By Jenna Fitzgerald | Copy Editor
It’s been almost 26 months since our “extra week of spring break” turned into a pandemic that shut down the globe. If you took a walk around campus or the Waco community today, though, you would never know that just a short time ago, we were declaring a state of national emergency, struggling to obtain ventilators and personal protective equipment and ordering refrigerated trucks to store bodies. It’s far too easy to want to forget, but we can’t let ourselves.
Certainly, we’ve made significant progress in controlling COVID-19. Over 577 million vaccines have been administered in the United States, with 66.3% of the population being fully vaccinated and 77.7% of the population having received at least one dose. Thanks to vaccines, masks, social distancing and the diligent efforts of health care workers, we’ve appeared to overcome the worst of the pandemic — even from the utter carnage of the delta variant and the astounding contagion of the omicron variant.
Indeed, society has wasted no time in getting “back to normal.” Masks are a rarity, in-person events are returning with full force and COVID-19 is out of the news and off people’s radars. One look at a classroom, the local H-E-B or a stadium could convince you that it’s 2019: the calm before the storm.
However, just because the storm may have mostly passed doesn’t mean we can ignore the damage it left in its path. Over 81 million cases have been recorded in the United States, resulting in over 994,000 deaths. Beyond its obvious effects on physical health, the pandemic created detrimental economic and mental health crises. While some were faced with job loss and isolation, essential workers dealt with overwhelming hours and burnout. No one was left untouched, so why are we all trying to move on so fast?
Undoubtedly, some people emerged less scathed than others. If they managed to avoid contracting the disease themselves — or if they only had a mild case — then they didn’t know the suffering firsthand. If they didn’t watch any of their close family or friends die or be severely affected, then they likely didn’t know the suffering secondhand either. I will admit that I fit into both of these categories; to my knowledge, I have not had COVID-19, and I don’t know anyone who had a fatal or serious battle against it. My connection came a different way: My dad is a pulmonary and critical care doctor at two of the largest hospitals in Dallas.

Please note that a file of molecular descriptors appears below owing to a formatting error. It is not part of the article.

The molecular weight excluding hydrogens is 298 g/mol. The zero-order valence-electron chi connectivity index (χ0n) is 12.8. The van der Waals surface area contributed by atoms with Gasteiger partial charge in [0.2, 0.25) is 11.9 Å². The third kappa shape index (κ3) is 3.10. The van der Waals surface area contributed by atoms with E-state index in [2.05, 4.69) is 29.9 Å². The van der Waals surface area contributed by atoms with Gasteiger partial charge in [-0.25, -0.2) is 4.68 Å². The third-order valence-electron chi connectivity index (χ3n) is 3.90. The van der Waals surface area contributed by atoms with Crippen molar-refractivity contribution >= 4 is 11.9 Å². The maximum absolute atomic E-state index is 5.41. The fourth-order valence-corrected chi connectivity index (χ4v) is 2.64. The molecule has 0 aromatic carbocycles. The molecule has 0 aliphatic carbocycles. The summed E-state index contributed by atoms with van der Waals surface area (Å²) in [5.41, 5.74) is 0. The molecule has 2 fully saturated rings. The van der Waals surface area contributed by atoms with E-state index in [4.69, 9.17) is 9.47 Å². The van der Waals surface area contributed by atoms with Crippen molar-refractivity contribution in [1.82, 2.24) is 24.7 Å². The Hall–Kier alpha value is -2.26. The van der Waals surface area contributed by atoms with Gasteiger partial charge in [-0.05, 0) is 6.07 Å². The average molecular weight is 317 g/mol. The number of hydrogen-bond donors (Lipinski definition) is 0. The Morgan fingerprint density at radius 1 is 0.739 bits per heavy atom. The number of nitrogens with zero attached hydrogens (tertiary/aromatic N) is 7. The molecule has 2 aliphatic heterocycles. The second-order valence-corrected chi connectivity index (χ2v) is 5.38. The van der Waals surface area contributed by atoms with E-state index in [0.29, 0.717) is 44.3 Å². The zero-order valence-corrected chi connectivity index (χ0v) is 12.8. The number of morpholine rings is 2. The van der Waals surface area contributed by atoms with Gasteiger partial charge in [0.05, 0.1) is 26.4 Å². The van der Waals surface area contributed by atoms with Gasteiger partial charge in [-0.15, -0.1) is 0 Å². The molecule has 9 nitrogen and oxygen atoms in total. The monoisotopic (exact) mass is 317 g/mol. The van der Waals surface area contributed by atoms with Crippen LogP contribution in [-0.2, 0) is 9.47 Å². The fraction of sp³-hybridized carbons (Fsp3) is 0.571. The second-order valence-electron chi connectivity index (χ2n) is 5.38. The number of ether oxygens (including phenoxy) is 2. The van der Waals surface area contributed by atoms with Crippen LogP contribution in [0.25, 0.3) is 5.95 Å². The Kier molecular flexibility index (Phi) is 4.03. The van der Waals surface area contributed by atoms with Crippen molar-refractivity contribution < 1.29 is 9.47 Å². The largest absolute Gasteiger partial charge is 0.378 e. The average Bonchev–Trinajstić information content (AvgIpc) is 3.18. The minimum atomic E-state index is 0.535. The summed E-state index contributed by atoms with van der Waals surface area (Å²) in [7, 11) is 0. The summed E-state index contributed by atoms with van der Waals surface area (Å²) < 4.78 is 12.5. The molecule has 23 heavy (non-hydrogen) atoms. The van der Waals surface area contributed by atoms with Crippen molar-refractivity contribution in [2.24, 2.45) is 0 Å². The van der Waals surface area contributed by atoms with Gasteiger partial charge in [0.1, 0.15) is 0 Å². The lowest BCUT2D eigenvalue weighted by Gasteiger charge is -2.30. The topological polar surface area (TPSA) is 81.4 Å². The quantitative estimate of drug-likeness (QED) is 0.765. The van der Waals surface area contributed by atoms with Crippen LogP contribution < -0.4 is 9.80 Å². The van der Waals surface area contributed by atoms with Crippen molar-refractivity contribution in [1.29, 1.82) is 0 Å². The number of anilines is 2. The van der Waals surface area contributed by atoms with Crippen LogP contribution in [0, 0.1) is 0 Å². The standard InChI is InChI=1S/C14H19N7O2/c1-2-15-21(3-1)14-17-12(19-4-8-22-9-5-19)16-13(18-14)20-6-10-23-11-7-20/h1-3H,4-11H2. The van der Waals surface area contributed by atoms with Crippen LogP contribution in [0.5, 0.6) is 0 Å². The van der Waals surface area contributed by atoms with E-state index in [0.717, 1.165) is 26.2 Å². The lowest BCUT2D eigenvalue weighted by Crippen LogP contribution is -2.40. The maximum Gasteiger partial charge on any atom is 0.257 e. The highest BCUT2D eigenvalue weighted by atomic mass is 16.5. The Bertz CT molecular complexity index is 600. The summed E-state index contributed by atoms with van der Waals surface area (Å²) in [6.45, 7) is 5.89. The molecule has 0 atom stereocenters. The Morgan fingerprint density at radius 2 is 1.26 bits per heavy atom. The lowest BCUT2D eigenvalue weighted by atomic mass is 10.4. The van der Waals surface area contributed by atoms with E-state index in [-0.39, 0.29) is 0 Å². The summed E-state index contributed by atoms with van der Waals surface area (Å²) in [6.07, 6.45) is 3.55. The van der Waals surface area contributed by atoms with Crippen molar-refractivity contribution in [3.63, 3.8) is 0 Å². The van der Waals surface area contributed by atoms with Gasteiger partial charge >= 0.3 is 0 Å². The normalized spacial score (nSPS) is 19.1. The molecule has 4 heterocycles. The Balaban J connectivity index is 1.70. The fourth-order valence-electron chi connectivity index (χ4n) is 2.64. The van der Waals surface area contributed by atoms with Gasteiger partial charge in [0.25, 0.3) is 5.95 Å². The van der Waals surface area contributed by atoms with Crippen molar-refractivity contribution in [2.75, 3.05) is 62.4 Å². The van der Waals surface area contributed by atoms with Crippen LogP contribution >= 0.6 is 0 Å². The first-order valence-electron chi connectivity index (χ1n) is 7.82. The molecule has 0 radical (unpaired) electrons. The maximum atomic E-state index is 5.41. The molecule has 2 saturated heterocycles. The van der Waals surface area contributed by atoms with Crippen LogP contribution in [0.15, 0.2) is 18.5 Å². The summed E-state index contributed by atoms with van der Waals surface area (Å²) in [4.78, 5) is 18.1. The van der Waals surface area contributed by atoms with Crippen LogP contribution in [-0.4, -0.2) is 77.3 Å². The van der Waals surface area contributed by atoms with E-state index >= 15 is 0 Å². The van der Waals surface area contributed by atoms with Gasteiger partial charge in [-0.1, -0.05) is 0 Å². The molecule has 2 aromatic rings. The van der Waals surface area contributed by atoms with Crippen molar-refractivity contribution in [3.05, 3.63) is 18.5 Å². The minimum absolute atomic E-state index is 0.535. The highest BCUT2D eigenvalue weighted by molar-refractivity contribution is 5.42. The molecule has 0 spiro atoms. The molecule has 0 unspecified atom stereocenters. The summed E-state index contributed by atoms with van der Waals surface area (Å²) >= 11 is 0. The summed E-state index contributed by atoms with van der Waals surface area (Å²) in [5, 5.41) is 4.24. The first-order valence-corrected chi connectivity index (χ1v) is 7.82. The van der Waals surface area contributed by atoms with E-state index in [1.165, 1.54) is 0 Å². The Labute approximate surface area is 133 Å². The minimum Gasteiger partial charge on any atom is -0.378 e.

After almost 26 months of hearing horror stories and seeing the toll of caring for COVID-19, it’s pretty much impossible for me to just “forget and move on.” What I’ve come to realize, though, is that maybe that’s a good thing. How can we honor the people who died if we pretend the cause of their death never existed? How can we thank front-line workers if we pretend there was nothing to be on the front lines of? How can we learn from this experience if we pretend it never happened in the first place?
The fact of the matter is that some good came out of the pandemic: It exposed faults in our society that need major attention and restructuring. The health care industry and the government in general were woefully unprepared for such a catastrophe, and opportunities for access to treatment were not equal. Quite simply, I hope we all walk out of this pandemic with humility and grace, with compassion and understanding, with a deeper love for those around us and a more profound appreciation for life itself.
COVID-19 happened, and no amount of denial can erase its devastation. Please don’t forget. Please don’t move on. There is so much for us to take away from the past two years, and the first step in that learning process is intentional remembrance.